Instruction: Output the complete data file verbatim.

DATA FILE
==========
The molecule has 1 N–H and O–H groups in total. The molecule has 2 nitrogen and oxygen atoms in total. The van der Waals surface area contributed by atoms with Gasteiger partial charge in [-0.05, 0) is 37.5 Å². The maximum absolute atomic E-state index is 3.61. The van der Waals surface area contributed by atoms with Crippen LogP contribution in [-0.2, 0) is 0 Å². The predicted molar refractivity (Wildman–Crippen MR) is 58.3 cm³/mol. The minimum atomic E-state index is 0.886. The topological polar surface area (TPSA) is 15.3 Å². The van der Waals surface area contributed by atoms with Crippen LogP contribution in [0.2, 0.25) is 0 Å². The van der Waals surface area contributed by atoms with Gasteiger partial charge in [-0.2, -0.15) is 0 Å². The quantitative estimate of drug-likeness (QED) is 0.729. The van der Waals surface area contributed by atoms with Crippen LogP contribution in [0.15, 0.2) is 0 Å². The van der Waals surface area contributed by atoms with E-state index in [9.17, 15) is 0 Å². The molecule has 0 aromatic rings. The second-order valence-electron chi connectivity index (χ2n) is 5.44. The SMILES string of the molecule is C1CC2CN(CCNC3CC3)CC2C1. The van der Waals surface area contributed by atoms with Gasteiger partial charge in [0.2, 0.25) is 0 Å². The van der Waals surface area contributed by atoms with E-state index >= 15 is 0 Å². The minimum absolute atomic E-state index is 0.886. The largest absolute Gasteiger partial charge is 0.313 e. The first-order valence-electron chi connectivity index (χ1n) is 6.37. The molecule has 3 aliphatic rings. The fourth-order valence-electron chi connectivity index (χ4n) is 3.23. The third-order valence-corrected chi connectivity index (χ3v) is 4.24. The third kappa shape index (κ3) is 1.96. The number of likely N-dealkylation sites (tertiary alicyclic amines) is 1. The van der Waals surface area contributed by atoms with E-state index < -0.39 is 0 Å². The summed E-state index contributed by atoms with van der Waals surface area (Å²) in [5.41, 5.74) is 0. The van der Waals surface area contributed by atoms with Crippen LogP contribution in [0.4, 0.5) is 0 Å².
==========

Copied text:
The molecule has 1 N–H and O–H groups in total. The molecule has 2 nitrogen and oxygen atoms in total. The van der Waals surface area contributed by atoms with Gasteiger partial charge in [-0.05, 0) is 37.5 Å². The maximum absolute atomic E-state index is 3.61. The van der Waals surface area contributed by atoms with Crippen LogP contribution in [-0.2, 0) is 0 Å². The predicted molar refractivity (Wildman–Crippen MR) is 58.3 cm³/mol. The minimum atomic E-state index is 0.886. The topological polar surface area (TPSA) is 15.3 Å². The van der Waals surface area contributed by atoms with Crippen LogP contribution in [0.2, 0.25) is 0 Å². The van der Waals surface area contributed by atoms with Gasteiger partial charge in [-0.2, -0.15) is 0 Å². The quantitative estimate of drug-likeness (QED) is 0.729. The van der Waals surface area contributed by atoms with Crippen LogP contribution in [0.15, 0.2) is 0 Å². The van der Waals surface area contributed by atoms with E-state index in [9.17, 15) is 0 Å². The molecule has 0 aromatic rings. The second-order valence-electron chi connectivity index (χ2n) is 5.44. The SMILES string of the molecule is C1CC2CN(CCNC3CC3)CC2C1. The van der Waals surface area contributed by atoms with Gasteiger partial charge in [0.2, 0.25) is 0 Å². The van der Waals surface area contributed by atoms with E-state index >= 15 is 0 Å². The minimum absolute atomic E-state index is 0.886. The largest absolute Gasteiger partial charge is 0.313 e. The first-order valence-electron chi connectivity index (χ1n) is 6.37. The molecule has 3 aliphatic rings. The fourth-order valence-electron chi connectivity index (χ4n) is 3.23. The third-order valence-corrected chi connectivity index (χ3v) is 4.24. The third kappa shape index (κ3) is 1.96. The number of likely N-dealkylation sites (tertiary alicyclic amines) is 1. The van der Waals surface area contributed by atoms with E-state index < -0.39 is 0 Å². The summed E-state index contributed by atoms with van der Waals surface area (Å²) in [5.41, 5.74) is 0. The van der Waals surface area contributed by atoms with Crippen LogP contribution in [0.4, 0.5) is 0 Å².